As noted above, random within-die variation in process parameters (principally, Vt variation due to random dopant fluctuations) results in different types of parametric failures in an SRAM cell. The parametric failures in SRAM are principally due to access failure (reduction in the bit-differential produced while accessing the cell), read failure (data flipping while reading), write failure (unsuccessful write), and hold failure (data flipping at a lower supply voltage in standby mode), as discussed by S. Mukhopadhyay et. al. in “Modeling of Failure Probability and Statistical Design of SRAM Array for Yield Enhancement in Nanoscaled CMOS,” IEEE Transaction on Computer Aided Design, vol. 24, no. 12, December 2005, 1859-1880, hereby incorporated by reference. An SRAM cell can fail due to any of the above four mechanisms. A column of an SRAM array is defined to be faulty if any of the cells in that column is faulty. An entire SRAM array is said to be faulty (memory failure) if number of faulty column is more than the number of redundant column (assuming column redundancy).
Proper sizing of the cell transistor can reduce the failure (due to within-die variation) probability of a cell at nominal inter-die corner. However, the global inter-die variation in process parameter (such as Vt) can amplify the effect of local random variation.
The detection of the inter-die Vt corner (in the presence of large intra-die Vt variation due to RDF) of a die is achieved by monitoring the leakage of a large SRAM array (instead of monitoring the leakage of a single transistor or cell) or the delay of a long inverter chain (instead of a single one). Leakage distribution due to random within-die Vt variation of a cell from low inter-die Vt corner can overlap with that of a cell from high inter-die Vt corner (
Similarly, for an inverter chain of small length (say, 3), the inter-die shift in the delay can be masked by the intra-die variation, as can be appreciated from
Bins: Nominal−Vt:−Vt bnd <ΔVt iner <Vt bnd
High−Vt:ΔVt iner >Vt bnd,Low−Vt:ΔVt iner <−Vt bnd,
Nmin is given by the minimum NCell for which:
1:P[I MEM(ΔVt iner =Vt bnd)>I MEM(ΔVt iner=0)]<10−12*
2:P(I MEM(ΔVt iner=0)>I MEM(ΔVt iner =−Vt bnd))<10−12
*10−12 represents 7σ point of a Standard Normal Dist. (1)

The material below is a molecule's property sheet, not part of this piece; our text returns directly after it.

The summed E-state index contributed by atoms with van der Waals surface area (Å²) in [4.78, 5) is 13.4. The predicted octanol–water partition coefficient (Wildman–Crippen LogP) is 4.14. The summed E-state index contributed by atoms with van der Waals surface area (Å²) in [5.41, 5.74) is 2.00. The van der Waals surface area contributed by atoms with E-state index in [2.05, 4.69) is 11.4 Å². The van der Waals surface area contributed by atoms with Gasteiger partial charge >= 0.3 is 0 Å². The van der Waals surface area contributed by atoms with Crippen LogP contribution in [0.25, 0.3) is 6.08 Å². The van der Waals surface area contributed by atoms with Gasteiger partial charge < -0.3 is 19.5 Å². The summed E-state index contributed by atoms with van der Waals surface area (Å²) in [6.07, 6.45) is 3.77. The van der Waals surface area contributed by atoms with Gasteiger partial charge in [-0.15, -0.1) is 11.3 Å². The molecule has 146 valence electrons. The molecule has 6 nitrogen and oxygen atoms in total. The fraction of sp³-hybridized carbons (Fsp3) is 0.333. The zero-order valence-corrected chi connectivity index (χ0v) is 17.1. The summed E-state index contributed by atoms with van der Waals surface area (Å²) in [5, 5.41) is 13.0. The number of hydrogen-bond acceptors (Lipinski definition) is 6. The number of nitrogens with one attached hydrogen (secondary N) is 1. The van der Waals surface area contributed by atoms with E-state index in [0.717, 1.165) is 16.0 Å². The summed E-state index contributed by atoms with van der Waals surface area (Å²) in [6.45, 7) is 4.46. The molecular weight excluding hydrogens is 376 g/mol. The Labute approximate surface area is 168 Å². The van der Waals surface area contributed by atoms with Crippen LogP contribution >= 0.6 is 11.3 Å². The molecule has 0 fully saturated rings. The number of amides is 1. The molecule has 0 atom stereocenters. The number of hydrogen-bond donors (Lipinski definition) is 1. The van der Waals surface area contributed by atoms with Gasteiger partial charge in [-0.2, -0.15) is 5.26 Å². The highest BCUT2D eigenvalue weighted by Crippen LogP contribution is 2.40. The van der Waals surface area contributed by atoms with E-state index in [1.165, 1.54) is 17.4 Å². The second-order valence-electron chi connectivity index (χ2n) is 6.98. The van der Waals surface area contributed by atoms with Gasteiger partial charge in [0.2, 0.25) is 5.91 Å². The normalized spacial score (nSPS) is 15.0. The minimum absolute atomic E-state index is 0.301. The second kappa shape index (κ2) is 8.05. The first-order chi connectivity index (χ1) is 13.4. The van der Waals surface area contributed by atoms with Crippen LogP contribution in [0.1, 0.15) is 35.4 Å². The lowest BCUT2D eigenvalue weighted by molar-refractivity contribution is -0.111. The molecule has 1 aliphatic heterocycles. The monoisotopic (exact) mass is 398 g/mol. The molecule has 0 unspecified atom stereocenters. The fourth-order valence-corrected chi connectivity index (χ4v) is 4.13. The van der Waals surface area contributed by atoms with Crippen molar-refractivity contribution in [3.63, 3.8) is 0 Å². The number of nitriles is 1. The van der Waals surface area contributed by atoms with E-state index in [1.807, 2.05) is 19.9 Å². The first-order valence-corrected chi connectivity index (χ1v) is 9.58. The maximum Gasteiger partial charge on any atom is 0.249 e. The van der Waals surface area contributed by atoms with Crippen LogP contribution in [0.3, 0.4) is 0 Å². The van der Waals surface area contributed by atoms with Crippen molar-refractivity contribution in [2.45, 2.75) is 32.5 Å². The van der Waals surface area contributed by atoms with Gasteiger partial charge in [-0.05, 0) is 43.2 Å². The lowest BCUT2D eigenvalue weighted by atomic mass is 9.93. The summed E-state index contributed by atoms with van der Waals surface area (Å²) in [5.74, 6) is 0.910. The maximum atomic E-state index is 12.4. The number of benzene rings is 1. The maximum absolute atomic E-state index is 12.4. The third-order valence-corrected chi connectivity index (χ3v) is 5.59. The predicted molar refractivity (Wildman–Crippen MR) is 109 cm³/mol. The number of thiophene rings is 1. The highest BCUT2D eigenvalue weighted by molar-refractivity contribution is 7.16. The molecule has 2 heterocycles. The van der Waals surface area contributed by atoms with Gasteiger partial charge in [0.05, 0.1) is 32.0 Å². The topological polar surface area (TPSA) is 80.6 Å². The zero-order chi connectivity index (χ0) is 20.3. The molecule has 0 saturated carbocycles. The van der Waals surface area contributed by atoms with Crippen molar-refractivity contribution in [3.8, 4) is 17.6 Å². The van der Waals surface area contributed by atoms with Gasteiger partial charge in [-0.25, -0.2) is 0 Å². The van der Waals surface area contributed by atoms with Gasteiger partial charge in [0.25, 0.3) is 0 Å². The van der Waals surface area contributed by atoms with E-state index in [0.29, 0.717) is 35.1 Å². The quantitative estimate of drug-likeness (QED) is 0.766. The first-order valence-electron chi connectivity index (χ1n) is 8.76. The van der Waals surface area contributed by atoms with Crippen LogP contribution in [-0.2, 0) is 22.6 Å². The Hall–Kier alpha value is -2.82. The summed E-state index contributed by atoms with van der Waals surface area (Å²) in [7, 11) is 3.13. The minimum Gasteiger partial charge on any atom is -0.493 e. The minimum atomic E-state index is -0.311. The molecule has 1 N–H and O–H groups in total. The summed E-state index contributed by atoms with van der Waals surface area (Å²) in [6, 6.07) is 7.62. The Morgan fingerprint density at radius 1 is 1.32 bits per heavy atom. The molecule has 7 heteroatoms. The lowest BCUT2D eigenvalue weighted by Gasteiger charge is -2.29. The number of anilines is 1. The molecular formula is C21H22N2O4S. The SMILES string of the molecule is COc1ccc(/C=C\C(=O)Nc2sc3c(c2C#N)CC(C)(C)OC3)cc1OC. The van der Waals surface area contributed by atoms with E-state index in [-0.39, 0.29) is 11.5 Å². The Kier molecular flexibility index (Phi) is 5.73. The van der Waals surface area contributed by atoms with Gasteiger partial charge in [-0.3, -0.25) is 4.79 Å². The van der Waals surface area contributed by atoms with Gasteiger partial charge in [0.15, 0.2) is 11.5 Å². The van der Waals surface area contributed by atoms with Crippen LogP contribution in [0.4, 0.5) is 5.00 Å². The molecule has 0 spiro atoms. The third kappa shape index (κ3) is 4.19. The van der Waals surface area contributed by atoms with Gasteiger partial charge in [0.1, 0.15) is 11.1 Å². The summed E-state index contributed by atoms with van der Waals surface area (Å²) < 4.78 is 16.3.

A preferred embodiment of a self-repairing SRAM according to the present invention uses leakage/delay monitors and adaptive body bias, with an on-chip process sensor that detects the inter-die process corner of the chip and accordingly applies an adaptive repair technique (e.g. proper body bias) to fix the parametric failures in that process corner.
The schematic of one embodiment of a self-repairing SRAM array with leakage sensor is shown in
In the disclosed technique, the selection of the reference voltages is preferably based on the pre-calibration of the memory leakage at different inter-die process corners. Since intra-die variation shifts the mean of the leakage distribution from its nominal value, pre-calibration should consider the amount of intra-die variation. Moreover, the spread in Vout due to random intra-die variation should be minimized. In the above simulation the Vout distribution for dies at the different Vt boundaries was well separated, increasing with an increase in the Vt boundaries and/or the memory size. However, variation in Vout, coupled with non-zero offset of the comparators, results in a finite probability of misdetection of the inter-die corner of a die. For example, a die which is actually in region A (or C) can be detected as a nominal Vt die if, due to within-die Vt variation, Vout becomes less than VREF1 (or more than VREF2). In such a case, instead of applying a RBB (or FBB), the self-repair system will apply a ZBB and the die will not be repaired. Simulation results show that the probability of this error is around 7% for a 1 KB SRAM array even for a large intra-die Vt variation. Increasing the memory size or the ΔVt window for region B reduces this probability. On the other hand, dies in region B also can be misdetected as in region A (or C) resulting in application of RBB (or FBB). This can shift the die to region A (or C) resulting in yield loss. For example, consider the case where a die is in negative-Vt part of a ZBB window. As the die shifts towards the region A, its probability of being misdetected as a low Vt die increases. However, for a nominal Vt die close to region A, application of RBB is less likely to shift it to region C (since region B window is reasonably large). It is easier for the dies closer to the zero Vt point (i.e., middle of region B) to be shifted to LVT region due to incorrect application of FBB. However, the dies near the middle of region B less likely to be misdetected. Hence, the possibility of yield loss due to transfer of dies from region B to A or C is very low, as verified from simulations (assuming large intra-die variation and ˜50 mV comparator offset). Increasing array size and Vt boundaries will reduce this error further. In addition, a sense-amplifier-based comparator with offset compensation may be used where reduced offset voltage is desirable, as discussed below.
The delay-monitor-based design eliminates analog components such as a current mirror and comparators. The spread in the output state distribution and the shift in its mean value due to intra-die variation is very low in the delay monitor scheme. This not only minimizes the misprediction errors but also eliminates the need to consider the amount of random variation during pre-calibration of reference states. Moreover, the delay monitor does not require the additional bypass PMOS. However, with the delay monitor, linear dependence of delay on Vt reduces the difference between the output states for inverter chains shifted to different inter-die process corners (the difference in leakage is much higher due to exponential dependence of leakage to Vt). The complexity and area overhead of the delay monitor circuit (ring-oscillator, counter and comparator logic) is also higher than that of the leakage monitor system. In an alternative embodiment, the ABB-based yield enhancement technique may be implemented using off-chip selection and application (e.g., using programmable fuses) of body-bias voltages.